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by Ethos

“Wrong Hole, Darling” – Love Story Misses Countdown #1

Saturday, September 19th, 2009

Alright ladies and gents, here it is: Riddlethos.com’s #1 worst video game romance OF ALL TIME. The moment you’ve all, assuredly, been waiting for. The moment of truth. The moment of… of… ah… meh, I’m done trying to butter this up. Just read the article.

Pretty... and pink...

Pretty... and pink...

#1 Worst Video Game Romance: Squall and Rinoa

Yet another representative from my beloved Final Fantasy series makes the dubious list today. That’s a bit of a sad statement, yet both spots are more than deserved… especially in the case of Mr. Leonhart and his little squeeze.

If you’ve been following my internet travails for any length of time, you likely know that I adore Final Fantasy VIII. I recognize that a lot (and I mean a lot) of people don’t share my opinion of the game; and to be honest, I can understand a lot of the complaints that often arise. But strangely enough, a lot of the problems others have just aren’t problems to me. I don’t mind the junction system, for one thing; in fact, I always rather enjoyed the hours upon hours I spent fooling around with it. I think the game’s storyline is incredibly enjoyable, in spite of some rather gigantic plot holes that, admittedly, are a little hard to forgive. I love most (key word: most) of the game’s main characters, including the protagonist Squall, who’s long been a popular punching bag for FFVIII haters.

Regardless of all the good points the game has, the romantic subplot – the supposed centerpiece of the game – is a trainwreck. While it has occasional moments of heartfelt sincerity, the utter ridiculousness of it all overshadows anything good about it. What it boils down to is this: Rinoa, Squall’s love interest, is the worst character in the game. She’s flat, ditzy, and immature. She’s meant to be the polar opposite of Squall’s cold, introverted persona, and that’s fine; the difference is, while Squall actually has reason to act the way he does, Lord only knows why Rinoa consistently acts like a horny, airheaded high school girl.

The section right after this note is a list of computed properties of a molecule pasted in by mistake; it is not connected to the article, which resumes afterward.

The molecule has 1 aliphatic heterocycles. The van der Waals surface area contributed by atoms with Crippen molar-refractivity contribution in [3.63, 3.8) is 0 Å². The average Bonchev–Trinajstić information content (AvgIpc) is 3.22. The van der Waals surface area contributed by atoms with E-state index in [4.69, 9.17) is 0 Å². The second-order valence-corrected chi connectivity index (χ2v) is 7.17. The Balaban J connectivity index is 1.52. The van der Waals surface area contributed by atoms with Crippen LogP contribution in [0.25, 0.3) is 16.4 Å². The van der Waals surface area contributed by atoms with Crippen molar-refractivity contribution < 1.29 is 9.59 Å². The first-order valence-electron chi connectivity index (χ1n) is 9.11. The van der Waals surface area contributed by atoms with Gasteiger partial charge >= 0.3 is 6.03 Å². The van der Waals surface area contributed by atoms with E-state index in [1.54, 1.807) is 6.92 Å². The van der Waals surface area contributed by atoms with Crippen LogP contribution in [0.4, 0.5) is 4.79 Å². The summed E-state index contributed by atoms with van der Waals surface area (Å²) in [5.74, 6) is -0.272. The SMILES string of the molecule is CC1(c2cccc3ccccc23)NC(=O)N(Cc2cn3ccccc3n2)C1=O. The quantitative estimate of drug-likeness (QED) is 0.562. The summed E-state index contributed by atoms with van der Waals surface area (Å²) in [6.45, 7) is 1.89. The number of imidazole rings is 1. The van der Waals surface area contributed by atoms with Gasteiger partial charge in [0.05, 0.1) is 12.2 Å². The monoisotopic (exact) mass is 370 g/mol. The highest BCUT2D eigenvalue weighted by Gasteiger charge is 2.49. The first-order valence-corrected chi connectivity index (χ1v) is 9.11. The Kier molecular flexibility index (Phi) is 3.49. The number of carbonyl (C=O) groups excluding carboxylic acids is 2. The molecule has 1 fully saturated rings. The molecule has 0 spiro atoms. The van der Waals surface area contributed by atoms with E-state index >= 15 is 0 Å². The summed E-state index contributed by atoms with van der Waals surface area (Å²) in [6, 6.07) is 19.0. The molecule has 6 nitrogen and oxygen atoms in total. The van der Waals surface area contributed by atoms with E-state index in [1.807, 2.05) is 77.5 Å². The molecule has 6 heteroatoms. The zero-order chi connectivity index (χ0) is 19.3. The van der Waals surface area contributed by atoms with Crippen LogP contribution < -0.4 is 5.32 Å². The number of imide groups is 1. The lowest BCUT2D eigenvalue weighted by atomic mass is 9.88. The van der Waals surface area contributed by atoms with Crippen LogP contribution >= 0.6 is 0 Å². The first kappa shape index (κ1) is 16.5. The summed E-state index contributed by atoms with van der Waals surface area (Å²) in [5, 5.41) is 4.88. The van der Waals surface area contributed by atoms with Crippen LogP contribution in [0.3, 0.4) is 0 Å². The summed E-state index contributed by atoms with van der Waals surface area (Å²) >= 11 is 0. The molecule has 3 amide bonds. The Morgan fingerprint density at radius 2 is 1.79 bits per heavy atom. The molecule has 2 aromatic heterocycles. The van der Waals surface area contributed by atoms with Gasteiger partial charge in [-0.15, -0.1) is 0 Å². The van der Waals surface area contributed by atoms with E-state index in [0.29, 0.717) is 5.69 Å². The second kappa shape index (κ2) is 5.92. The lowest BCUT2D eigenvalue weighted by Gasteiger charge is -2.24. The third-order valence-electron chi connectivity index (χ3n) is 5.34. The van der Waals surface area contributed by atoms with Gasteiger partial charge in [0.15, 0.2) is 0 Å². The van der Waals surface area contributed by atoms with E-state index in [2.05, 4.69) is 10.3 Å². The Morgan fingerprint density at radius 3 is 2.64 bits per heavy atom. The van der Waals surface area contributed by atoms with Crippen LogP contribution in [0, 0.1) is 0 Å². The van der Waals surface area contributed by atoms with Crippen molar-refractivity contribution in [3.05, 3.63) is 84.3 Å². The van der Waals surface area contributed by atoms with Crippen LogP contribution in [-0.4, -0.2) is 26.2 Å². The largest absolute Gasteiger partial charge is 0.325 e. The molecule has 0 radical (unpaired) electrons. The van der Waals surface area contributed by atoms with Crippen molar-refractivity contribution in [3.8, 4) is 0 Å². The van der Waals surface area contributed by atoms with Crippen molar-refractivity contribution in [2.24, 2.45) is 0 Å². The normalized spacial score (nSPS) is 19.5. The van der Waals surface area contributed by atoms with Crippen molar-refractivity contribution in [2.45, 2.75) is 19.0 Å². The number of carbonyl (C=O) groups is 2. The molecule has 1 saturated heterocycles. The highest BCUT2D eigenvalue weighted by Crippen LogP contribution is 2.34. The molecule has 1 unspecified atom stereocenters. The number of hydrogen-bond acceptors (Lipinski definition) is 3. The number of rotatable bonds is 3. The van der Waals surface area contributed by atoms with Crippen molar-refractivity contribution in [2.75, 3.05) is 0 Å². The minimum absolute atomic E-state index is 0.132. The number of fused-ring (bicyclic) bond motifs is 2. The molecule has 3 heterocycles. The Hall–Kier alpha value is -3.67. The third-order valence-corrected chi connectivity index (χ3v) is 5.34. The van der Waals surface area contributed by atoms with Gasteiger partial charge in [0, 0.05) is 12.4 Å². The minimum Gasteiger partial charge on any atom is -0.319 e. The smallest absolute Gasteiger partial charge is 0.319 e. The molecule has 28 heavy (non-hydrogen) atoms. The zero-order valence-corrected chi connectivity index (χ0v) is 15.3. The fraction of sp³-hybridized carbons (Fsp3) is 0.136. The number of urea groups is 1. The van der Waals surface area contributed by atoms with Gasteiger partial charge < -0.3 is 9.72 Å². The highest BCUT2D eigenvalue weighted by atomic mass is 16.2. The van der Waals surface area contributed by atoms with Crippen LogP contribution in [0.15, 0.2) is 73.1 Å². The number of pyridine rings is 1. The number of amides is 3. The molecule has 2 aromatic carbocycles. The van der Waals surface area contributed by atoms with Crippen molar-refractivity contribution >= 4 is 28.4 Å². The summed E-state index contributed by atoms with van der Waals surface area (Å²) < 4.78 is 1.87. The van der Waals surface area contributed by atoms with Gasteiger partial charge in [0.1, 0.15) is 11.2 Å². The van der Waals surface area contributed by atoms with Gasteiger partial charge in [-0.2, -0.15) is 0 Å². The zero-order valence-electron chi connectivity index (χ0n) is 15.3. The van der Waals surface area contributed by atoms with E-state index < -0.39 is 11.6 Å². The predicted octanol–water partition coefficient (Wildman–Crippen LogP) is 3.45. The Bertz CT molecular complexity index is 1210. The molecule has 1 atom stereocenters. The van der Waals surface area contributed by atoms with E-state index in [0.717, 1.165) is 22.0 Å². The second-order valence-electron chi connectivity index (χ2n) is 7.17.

Almost Believable at This Point

Almost Believable at This Point

For the first half of the game, the supposed “love story” can be summed up in a single sentence: Rinoa repeatedly throws herself at Squall, who repeatedly throws her ass to the proverbial curb like she’s a bad habit. Somehow, though, Rinoa only finds his utter coldness attractive, and refuses to give up. Then, after a battle with an evil sorceress, Rinoa falls into a coma.

Somehow, out of nowhere, this makes Squall realize that he does, in fact, have feelings for Rinoa. Where did they come from? Who knows. Perhaps he’s a necrophiliac. Or maybe he just kept his true feelings buried REAL DEEP. Or maybe, just maybe, Final Fantasy VIII is an example of a poorly written romantic buildup.

Yeah, I’m gonna go with that. I mean seriously, it would be fine if Squall showed some concern at her unconcious state, but his reaction was WELL over the top. I could say more, but I think I’ll let my lackey partner Ethos take it from here.

Bio pics 004Ugh. Blah. Also: barf. I know a lot of the “Misses” I write have started out that way, but this one deserves it most. The fact that I hate it is perhaps the biggest testament against this shitty relationship. Why is that? Well if you read the post about Zidane and Dagger, you have an idea: I am a complete and utter sap. I love love. I practically cried the first time I played a game called Flower. FLOWER! It is quite literally a game in which you float flower petals around fields. I’m a fruitcake sap who gravitates to love stories with the same tremendous force that Riddles gravitates to poor life decisions. And I think the Squall and Rinoa love story is such an outright GUFFAW in the face of all Final Fantasy fans, of all fans of love stories, and of all fans of not being treated like a ham sandwich. Because maybe a ham sandwich could believe that what Squall and Rinoa had was love. MAYBE.


Unlike my darling and dumb minion partner, Riddles, I am rather endeared to Rinoa and think that Squall is a complete tart. But despite that disagreement, he was entirely right to imply that there is no chemistry, and no reason that one should be attracted to the other. Not in the way their interactions played out. Because yes, like mentioned, opposites can attract and even make each other better, but there is no progression, no believable human traits that would lead to love, and definitely no sparks. Even as a horny teenaged boy in high school playing this game for the first time didn’t buy the couple. In fact, I was so disturbed by one scene that I instantly had a vision of a short movie to mock it. I made it the next day.

So without further ado, a condensed and far more entertaining summation of Squall and Rinoa’s romance: (I didn’t upload it and the user disabled embedding, sorry!)